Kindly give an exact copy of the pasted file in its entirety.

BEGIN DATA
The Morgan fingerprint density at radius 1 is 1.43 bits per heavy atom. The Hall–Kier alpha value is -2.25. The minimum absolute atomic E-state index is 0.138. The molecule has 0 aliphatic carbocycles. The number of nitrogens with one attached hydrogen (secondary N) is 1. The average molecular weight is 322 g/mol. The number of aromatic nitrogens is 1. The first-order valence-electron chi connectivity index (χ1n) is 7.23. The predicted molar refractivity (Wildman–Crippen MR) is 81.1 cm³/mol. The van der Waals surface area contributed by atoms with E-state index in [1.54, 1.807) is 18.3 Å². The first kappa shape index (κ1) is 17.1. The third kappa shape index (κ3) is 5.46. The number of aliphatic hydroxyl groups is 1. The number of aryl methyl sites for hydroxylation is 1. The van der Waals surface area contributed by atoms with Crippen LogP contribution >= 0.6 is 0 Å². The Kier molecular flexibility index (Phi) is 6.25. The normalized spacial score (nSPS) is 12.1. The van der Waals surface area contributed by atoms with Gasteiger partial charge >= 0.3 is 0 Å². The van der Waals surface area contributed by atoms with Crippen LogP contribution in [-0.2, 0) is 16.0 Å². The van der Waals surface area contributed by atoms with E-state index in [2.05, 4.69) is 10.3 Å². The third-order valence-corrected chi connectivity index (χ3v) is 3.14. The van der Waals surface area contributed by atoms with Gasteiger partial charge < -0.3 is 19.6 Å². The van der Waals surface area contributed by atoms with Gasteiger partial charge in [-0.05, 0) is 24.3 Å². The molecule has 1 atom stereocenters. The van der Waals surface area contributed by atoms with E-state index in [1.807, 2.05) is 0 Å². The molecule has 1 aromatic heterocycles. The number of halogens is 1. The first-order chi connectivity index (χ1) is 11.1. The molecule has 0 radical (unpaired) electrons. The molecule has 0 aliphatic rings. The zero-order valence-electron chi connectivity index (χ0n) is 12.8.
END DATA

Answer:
The Morgan fingerprint density at radius 1 is 1.43 bits per heavy atom. The Hall–Kier alpha value is -2.25. The minimum absolute atomic E-state index is 0.138. The molecule has 0 aliphatic carbocycles. The number of nitrogens with one attached hydrogen (secondary N) is 1. The average molecular weight is 322 g/mol. The number of aromatic nitrogens is 1. The first-order valence-electron chi connectivity index (χ1n) is 7.23. The predicted molar refractivity (Wildman–Crippen MR) is 81.1 cm³/mol. The van der Waals surface area contributed by atoms with E-state index in [1.54, 1.807) is 18.3 Å². The first kappa shape index (κ1) is 17.1. The third kappa shape index (κ3) is 5.46. The number of aliphatic hydroxyl groups is 1. The number of aryl methyl sites for hydroxylation is 1. The van der Waals surface area contributed by atoms with Crippen LogP contribution >= 0.6 is 0 Å². The Kier molecular flexibility index (Phi) is 6.25. The normalized spacial score (nSPS) is 12.1. The van der Waals surface area contributed by atoms with Gasteiger partial charge >= 0.3 is 0 Å². The van der Waals surface area contributed by atoms with Crippen LogP contribution in [-0.2, 0) is 16.0 Å². The van der Waals surface area contributed by atoms with E-state index in [2.05, 4.69) is 10.3 Å². The third-order valence-corrected chi connectivity index (χ3v) is 3.14. The van der Waals surface area contributed by atoms with Gasteiger partial charge < -0.3 is 19.6 Å². The van der Waals surface area contributed by atoms with Gasteiger partial charge in [-0.05, 0) is 24.3 Å². The molecule has 1 atom stereocenters. The van der Waals surface area contributed by atoms with E-state index in [1.807, 2.05) is 0 Å². The molecule has 1 aromatic heterocycles. The number of halogens is 1. The first-order chi connectivity index (χ1) is 11.1. The molecule has 0 radical (unpaired) electrons. The molecule has 0 aliphatic rings. The zero-order valence-electron chi connectivity index (χ0n) is 12.8.